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  1. Cathodoluminescence Hyperspectral Imaging to map nanoscale heterogeneity in Halide Perovskites

         ACS Applied Energy Materials

          Lethy et al

 The nanoscale morphology of solar cell materials strongly affects their performance. We report direct evidence for the existence of multiple length scales of heterogeneity in halide perovskites such as CsPbBr3 and CsPbBr3:KI. Contrary to the general notion of two distinct phases, our study suggests the presence of multiple phases in mixed halide perovskites. Highly spatially resolved (≈50 nm) cathodoluminescence maps reveal that the length scale of heterogeneity is composition dependent: smaller (≈ 200 nm) for CsPbBr3, and larger (≈500–1000 nm) for CsPbBr3:KI.

2.  Why do we need wide-bandgap semiconductors for indoor photovoltaics?

Frontiers in Chemistry

Lethy Krishnan Jagadamma and Shaoyang Wang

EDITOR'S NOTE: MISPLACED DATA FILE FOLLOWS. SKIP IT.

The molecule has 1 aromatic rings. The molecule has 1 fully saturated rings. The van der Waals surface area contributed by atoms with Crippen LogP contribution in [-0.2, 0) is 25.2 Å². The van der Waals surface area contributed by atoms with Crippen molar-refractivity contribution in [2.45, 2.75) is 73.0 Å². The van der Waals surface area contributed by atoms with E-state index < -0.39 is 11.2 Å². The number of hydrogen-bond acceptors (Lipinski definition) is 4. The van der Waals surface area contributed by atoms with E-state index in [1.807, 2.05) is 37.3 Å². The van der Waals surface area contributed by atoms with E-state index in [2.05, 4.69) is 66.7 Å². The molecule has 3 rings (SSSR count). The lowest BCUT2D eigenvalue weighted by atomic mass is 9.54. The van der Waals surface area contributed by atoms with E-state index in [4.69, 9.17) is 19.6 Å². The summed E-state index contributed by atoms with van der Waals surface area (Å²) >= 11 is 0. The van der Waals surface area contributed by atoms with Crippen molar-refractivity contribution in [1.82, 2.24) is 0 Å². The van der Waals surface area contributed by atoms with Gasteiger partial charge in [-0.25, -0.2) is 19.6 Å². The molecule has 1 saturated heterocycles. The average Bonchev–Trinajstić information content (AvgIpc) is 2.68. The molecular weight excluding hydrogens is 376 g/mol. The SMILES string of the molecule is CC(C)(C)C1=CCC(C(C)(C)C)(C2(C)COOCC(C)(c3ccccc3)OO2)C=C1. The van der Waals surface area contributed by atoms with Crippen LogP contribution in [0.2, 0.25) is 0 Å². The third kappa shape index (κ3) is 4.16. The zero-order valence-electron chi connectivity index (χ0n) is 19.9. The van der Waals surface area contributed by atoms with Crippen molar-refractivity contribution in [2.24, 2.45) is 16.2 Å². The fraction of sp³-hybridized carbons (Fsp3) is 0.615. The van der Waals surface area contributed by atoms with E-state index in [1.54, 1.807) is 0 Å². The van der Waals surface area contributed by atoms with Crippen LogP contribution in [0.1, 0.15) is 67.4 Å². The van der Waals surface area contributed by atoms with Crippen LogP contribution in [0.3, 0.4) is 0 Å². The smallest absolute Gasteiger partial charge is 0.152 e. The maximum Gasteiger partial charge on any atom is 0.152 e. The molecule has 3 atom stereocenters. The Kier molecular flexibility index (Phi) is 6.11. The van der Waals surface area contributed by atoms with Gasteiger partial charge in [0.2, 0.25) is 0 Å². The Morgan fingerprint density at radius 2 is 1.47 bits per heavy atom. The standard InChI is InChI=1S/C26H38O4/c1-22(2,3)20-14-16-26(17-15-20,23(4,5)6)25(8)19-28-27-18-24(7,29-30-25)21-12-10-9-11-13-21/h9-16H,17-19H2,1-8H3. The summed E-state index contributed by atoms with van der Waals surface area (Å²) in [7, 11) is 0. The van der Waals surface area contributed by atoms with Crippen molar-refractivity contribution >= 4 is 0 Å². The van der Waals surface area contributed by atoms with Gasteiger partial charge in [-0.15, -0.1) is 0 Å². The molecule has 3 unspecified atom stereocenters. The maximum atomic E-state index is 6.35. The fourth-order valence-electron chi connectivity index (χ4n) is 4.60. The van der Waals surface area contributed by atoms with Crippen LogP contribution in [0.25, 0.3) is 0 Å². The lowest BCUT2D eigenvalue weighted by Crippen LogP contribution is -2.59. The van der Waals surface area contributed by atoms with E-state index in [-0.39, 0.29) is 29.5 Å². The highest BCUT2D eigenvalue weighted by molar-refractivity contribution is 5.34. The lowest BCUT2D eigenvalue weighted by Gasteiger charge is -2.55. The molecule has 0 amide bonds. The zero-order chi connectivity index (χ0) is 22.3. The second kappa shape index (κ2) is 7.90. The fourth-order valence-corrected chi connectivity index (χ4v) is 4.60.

Among the various existing photovoltaic technologies such as silicon, CdTe, CIGS, organic photovoltaics (OPVs) and halide perovskites, the latter is identified as the most promising for indoor light harvesting. This suitability is mainly due to its composition engineering adaptability to tune the bandgap to match the indoor light spectrum. Here, in this review, we are summarizing the state-of-the-art research efforts on halide perovskite-based indoor photovoltaics, the effect of composition tuning and the selection of various functional layer and device architecture onto their power conversion efficiency.



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